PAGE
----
Patricia Arquette on "Boyhood"
by M. Faust
Veteran Actress describes acting in Richard Linklater’s new film
Richard Linklater’s Boyhood is a great American movie, an intimate epic on universal themes that isn’t quite like anything else you’ve ever seen. You don’t have to take my word for it: at MetaCritic.com, the site that compiles reviews from the nation’s top publications and derives an aggregate score, it rates an unprecedented 100%.
The subject matter—a boy’s life from the age of five to the time he leaves for college—isn’t unusual, but Linklater’s method is. He chose four actors—two adults (Patricia Arquette and Ethan Hawke) and two children (Ellar Coltrane and Lorelei Linklater)—who agreed to work with him for a few weeks every year over a period of twelve years.
Filmgoers have had other opportunities to watch actors age with their roles over periods of years. There’s Francois Truffaut’s Antoine Doinel series, which featured Jean-Pierre Leaud as the same character in six films (beginning with The 400 Blows) made over the course of 20 years. Linklater himself has filmed Hawke and Julie Delphy as a couple in three films—Before Sunrise, Before Sunset and Before Midnight—covering nearly the same span.
But in Boyhood, Linklater makes the incremental aspect of growth the very subject of his film. He proceeds so gradually that you don’t initially see it happening, and the plot’s dramatic incidents are underplayed. Yet the cumulative impact is remarkable. (The same thing was done a few years ago on a slightly smaller scale by the estimable British filmmaker Michael Winterbottom in an excellent film called Everyday, which charts five years in the life of a young family as the father is in jail for drug charges.)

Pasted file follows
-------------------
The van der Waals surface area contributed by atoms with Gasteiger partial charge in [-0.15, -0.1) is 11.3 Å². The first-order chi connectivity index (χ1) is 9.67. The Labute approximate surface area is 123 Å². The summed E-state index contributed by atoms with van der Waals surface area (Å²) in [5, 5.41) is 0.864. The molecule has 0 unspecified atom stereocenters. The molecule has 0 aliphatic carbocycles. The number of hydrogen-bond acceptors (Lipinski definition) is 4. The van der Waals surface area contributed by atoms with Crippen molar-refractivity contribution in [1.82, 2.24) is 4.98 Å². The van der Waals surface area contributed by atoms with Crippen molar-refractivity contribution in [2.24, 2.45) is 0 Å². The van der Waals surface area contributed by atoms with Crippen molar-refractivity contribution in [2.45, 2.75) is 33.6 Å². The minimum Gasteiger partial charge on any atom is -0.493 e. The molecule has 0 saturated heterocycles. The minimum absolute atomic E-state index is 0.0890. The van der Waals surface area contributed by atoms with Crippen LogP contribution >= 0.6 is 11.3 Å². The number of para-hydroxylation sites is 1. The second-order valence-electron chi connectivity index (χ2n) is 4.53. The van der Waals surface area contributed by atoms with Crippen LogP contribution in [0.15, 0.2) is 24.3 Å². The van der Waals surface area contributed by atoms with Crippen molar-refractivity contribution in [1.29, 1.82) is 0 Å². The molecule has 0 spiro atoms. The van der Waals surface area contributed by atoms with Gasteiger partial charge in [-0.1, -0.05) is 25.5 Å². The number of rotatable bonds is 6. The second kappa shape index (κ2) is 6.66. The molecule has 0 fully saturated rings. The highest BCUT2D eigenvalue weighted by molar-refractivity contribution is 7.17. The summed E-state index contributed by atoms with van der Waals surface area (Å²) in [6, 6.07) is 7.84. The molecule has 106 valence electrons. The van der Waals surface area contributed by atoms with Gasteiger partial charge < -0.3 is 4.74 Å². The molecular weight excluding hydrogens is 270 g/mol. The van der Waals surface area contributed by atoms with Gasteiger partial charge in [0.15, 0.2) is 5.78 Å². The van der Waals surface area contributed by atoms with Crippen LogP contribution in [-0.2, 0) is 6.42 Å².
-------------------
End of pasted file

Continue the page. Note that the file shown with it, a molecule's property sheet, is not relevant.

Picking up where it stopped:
As a character inspired at least in part by Linklater’s own childhood, young Ellar Coltrane is the focus of the film. But as the mother of this family, trying to get an education and start a career while raising two children with little help from their mostly absent father, Patricia Arquette is the film’s dramatic centerpiece. That she glues the film together so capably should surprise no one who has followed her career since the late 1980s, steadily chosing parts for their value rather than how they would advance her in Hollywood. I spoke to her recently by phone about her involvement in this unique project.
AV: How did Richard Linklater pitch this film to you?
Arquette: Well, he called me and said, “What are you going to be doing for the next 12 years?”
My son Enzo was 12 years old at that point, and I already saw that his life was moving like a blur. I wanted to see that on screen, I wanted to see that happen. So I said “Great, let me read a script.” Richard said, “I don’t have one.” We talked for a long time about parenting and motherhood and our mothers and other mothers. I asked him how was he going to get financing for such a crazy project? But a month later he called me back and said, “It looks like we’re gonna do this thing.”
AV: Was the original idea to shoot for one week every year for twelve years?
Arquette: There was some juggling involved. I had a baby at one point so it was more like 16 months between those two. And it wasn’t the same time of year every year. Sometimes it was in fall, sometimes it was in summer.
AV: I understand it’s at least somewhat autobiographical for Linklater: he was raised by a single mother, they moved around Texas a lot, like the family in the film. Did he have it all mapped out from the beginning, or did it evolve as it went along?
Arquette: There are some elements of his life, but I know for sure it’s not all of them because there are a lot of other people’s stories in there that I heard come out in the room [during rehearsals].